Watchmen takes the simple idea of a superhero and forces us to examine why we’re so drawn to that fantasy. Moore and Gibbons close the distance between fiction and reality to unearth something a little more disturbing (or reassuring, depending on how you read it) about our place among, and obsession with, superheroes, villains, and justice. And it’s somewhere in that space that we can find a little more understanding about the world we live in.
Who watches the Watchmen?
The central theme of Watchmen is the question of “Who watches the Watchmen?” — a variant translation of the Roman poet and satirist Juvenal’s “Quis custodiet ipsos custodes?” or “Who guards the guards themselves?”
Originally, Juvenal posed the question in the context of Roman women and wives. Juvenal was concerned about the purity of Roman women and questioned who would make sure everyone’s wives stayed pure and innocent if wives could just seduce whoever was watching them.
It takes on a little different context nowadays, as Juvenal’s sexist observation is instead applied to things like police or national security or anyone with any power.
Watchmen is primarily concerned with who keeps the people with the most power in check. And Moore and Gibbons, through their immersive saga, show that the most powerful will do everything they can to stay that way.
Watchmen takes place in a similar but alternate 1985 where Richard Nixon is still president and superheroes, except for ones employed by the government, are outlawed. That leaves some heroes, once adulated and admired, now on the outs. One of the government-regulated heroes, The Comedian, is found murdered, which spurs Rorschach, a law-breaking vigilante detective, to reconnect with his fellow former superheroes, because he believes there’s a plot to kill all ex-superheroes.
Here is a very abridged and condensed summary:
Over the series’ 12 issues, the intricate plot hangs on another ex-hero, Adrian Veidt a.k.a. Ozymandias, who sees a worldwide nuclear conflict brewing between the United States and Russia and other superpowers. His idea is that if the countries unite, they won’t blow each other apart, inspiring him to create a fake enemy to bring world peace.
Rorschach, after breaking a few fingers along the way, figures this out and is appalled. But by the time this plan has been fully revealed and partially executed (mass killings in New York have ensued), the other former heroes are then given the choice to go along with the coverup.
The “heroes,” including the almighty Doctor Manhattan (you know, the naked blue one), reluctantly go with Veidt’s plan. Despite their supposed heroism, they kept the secret to ensure a future where people, fearing an inter-dimensional war, trust their heroes more and become more obedient.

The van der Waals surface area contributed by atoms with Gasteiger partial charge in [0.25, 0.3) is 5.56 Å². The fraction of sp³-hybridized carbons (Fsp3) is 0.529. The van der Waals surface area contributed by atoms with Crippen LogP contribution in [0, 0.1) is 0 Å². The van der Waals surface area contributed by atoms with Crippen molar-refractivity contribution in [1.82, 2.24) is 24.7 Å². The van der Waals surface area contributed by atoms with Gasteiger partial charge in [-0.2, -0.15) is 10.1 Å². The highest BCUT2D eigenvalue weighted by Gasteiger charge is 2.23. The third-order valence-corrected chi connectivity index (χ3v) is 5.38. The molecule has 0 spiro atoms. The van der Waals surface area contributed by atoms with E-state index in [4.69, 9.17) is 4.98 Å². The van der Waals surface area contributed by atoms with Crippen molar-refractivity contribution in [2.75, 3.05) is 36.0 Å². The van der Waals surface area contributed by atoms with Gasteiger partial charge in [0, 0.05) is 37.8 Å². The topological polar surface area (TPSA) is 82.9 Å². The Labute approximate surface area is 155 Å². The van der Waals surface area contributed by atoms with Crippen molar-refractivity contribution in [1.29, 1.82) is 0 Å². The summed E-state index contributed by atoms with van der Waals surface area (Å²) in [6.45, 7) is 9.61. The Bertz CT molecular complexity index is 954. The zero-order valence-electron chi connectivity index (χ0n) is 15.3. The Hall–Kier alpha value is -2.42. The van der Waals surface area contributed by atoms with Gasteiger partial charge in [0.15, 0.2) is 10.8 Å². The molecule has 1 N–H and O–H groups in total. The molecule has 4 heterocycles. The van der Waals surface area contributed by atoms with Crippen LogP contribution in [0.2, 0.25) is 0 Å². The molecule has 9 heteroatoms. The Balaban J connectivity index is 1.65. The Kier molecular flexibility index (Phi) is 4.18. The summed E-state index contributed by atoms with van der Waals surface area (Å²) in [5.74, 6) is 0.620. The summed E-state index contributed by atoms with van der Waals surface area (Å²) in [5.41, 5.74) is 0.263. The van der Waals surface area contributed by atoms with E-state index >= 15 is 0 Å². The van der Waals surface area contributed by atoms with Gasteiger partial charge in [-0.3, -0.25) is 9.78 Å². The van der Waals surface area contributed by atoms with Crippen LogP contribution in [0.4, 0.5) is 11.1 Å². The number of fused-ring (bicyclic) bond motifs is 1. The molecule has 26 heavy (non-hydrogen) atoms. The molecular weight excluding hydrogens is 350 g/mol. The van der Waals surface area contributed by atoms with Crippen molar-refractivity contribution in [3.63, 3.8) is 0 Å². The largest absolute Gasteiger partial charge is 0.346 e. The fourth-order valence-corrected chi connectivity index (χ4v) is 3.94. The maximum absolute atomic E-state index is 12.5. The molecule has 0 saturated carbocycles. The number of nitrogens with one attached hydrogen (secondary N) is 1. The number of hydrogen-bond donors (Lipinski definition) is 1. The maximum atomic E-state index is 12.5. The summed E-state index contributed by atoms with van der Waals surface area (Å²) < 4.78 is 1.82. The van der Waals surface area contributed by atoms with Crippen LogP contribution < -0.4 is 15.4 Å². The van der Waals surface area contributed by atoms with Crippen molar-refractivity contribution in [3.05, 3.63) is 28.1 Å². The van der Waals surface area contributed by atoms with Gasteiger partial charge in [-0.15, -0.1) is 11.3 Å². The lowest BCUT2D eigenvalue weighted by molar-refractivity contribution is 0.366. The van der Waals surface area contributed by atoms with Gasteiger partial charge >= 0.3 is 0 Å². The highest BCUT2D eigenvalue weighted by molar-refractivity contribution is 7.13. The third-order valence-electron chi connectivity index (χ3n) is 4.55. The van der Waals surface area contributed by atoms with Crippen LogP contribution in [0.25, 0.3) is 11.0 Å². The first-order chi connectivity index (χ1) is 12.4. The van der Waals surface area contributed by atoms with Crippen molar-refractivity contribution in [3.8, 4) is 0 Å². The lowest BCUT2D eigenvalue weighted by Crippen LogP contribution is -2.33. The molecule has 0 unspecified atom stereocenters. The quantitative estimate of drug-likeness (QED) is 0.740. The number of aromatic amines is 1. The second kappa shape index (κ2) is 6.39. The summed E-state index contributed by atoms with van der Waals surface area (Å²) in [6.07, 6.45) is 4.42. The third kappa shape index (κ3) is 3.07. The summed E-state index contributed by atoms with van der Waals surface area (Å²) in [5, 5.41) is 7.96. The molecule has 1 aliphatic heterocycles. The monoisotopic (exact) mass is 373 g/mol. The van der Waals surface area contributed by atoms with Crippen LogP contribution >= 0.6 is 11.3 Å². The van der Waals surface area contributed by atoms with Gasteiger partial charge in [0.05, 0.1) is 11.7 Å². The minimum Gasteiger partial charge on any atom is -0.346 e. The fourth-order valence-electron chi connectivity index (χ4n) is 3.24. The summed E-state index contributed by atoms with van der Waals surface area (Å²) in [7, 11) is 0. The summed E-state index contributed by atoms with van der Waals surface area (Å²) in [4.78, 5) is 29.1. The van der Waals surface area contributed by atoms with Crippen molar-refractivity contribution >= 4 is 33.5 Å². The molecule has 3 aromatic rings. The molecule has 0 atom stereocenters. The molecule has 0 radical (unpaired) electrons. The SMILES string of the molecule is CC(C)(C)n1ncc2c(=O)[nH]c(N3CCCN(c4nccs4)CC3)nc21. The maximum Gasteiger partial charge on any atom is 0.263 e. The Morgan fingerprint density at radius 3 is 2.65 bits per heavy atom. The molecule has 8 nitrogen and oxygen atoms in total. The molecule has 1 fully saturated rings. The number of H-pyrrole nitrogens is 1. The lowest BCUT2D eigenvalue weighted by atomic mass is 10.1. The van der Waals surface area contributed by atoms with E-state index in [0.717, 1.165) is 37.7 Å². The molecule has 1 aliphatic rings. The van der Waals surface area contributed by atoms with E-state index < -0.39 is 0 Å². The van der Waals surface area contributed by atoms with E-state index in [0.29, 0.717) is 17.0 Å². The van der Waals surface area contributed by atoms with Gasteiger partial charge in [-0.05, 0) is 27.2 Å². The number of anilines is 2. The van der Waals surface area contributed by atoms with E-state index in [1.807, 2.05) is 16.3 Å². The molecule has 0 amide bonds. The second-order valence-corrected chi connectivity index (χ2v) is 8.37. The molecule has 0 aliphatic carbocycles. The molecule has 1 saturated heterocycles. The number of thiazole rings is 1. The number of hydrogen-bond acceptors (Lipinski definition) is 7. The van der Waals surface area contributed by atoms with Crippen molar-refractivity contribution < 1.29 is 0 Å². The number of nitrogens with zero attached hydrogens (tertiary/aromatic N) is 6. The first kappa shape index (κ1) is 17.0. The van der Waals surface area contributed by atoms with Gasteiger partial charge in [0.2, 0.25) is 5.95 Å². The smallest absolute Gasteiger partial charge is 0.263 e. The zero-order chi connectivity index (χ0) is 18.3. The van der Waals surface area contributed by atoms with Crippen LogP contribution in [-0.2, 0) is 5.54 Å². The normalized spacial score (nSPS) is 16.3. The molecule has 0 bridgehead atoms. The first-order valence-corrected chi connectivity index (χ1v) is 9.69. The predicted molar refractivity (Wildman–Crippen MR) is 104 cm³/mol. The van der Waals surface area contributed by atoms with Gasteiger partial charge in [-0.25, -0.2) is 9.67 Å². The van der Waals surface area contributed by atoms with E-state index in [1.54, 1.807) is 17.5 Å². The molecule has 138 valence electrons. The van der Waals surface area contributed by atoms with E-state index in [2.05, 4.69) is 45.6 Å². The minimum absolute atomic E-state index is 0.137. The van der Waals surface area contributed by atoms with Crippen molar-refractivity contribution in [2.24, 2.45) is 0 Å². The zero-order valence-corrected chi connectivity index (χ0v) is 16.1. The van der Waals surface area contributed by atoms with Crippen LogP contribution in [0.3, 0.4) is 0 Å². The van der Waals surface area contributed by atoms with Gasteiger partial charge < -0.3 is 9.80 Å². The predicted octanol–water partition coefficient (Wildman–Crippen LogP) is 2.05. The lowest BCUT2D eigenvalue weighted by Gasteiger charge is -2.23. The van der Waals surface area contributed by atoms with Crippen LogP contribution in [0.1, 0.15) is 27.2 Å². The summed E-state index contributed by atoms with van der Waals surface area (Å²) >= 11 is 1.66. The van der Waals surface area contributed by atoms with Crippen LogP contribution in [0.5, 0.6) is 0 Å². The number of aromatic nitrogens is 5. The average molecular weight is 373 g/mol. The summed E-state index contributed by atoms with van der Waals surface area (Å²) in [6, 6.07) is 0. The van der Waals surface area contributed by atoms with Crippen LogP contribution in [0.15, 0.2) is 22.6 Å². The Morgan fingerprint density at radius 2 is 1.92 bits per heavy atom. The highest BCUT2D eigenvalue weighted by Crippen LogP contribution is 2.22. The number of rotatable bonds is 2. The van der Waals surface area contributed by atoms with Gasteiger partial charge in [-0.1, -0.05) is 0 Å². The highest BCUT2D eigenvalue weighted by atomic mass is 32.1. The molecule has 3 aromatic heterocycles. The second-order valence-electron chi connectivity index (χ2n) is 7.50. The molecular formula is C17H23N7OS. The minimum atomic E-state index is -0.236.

Rorschach is the only hero who doesn’t go along with the idea, which prompts Doctor Manhattan to kill him to ensure that no one ever finds out who was behind all the chaos.
Essentially, the most powerful and good people of this world are capable of the most dastardly things. Then why do we trust them? Where are our own personal responsibilities in this?
And do these heroes especially care about us the way we care about them? Absolutely not.
Like other superhero stories, Watchmen spins out allegories for our real-world ills. It isn’t difficult to trace a line from the themes in Watchmen to Moore’s abhorrence of Reaganite politics and policies — the arms race, the Cold War, the way we mythologize authority figures — at the time.
But even today, Watchmen’s critiques feel relevant. It can read like a takedown of the superficial way we fantasize ideas of superheroes courtesy of Marvel’s billion dollar moviemaking machine. Or it could be about the rise of American authoritarianism and how xenophobia and racism are just as powerful as an interdimensional alien threat at spurring people to throw away their own rights.
Moore and Gibbons don’t simply explain the pitfalls of trusting superheroes and how power corrupts, but rather seek to show how power and its relationship with fear make superheroes or powerful people so alluring to you and me.
Watchmen is packed with deliberate intent but it isn’t always interpreted that way
One of my favorite things about Watchmen is the amount of detail that’s poured into each panel. For example, one of the recurring symbols in the book is the classic smiley face smeared with a trail of crimson blood, embedded into panels with masterful subtlety:
As the annotated version points out, Gibbons and Moore used the smiley face because of a research experiment they’d heard had been done on babies, in which babies will respond to the most basic depiction of a smiling face.
“A yellow circle with two black dots for eyes and a black smile drawn in was the simplest design that will elicit a response from a newborn baby,” the first annotation in the book reads, gleaned from an interview Moore did with George Khoury, the author of The Extraordinary Works of Alan Moore.
Smearing blood on the face that is “the simplest design that will elicit a response from a newborn” was their way of really driving home the loss of innocence. Moore and Gibbons also wanted to draw a line between the idea of a newborn’s positive reaction to the smiley face and the teen and adult reaction to superheroes: The very basic idea of a superhero, a caped crusader, elicits a basic response of nostalgic reverence or awe from many of us.
What happens when that gets bloodied and corrupted?
With all the painstaking detail that Moore and Gibbons paid to the comic, it’s almost comedic that Moore and Gibbons’s work has been interpreted to mean the inverse of what they set out to do and is seen by some fans as a justification of heroism and vigilantism.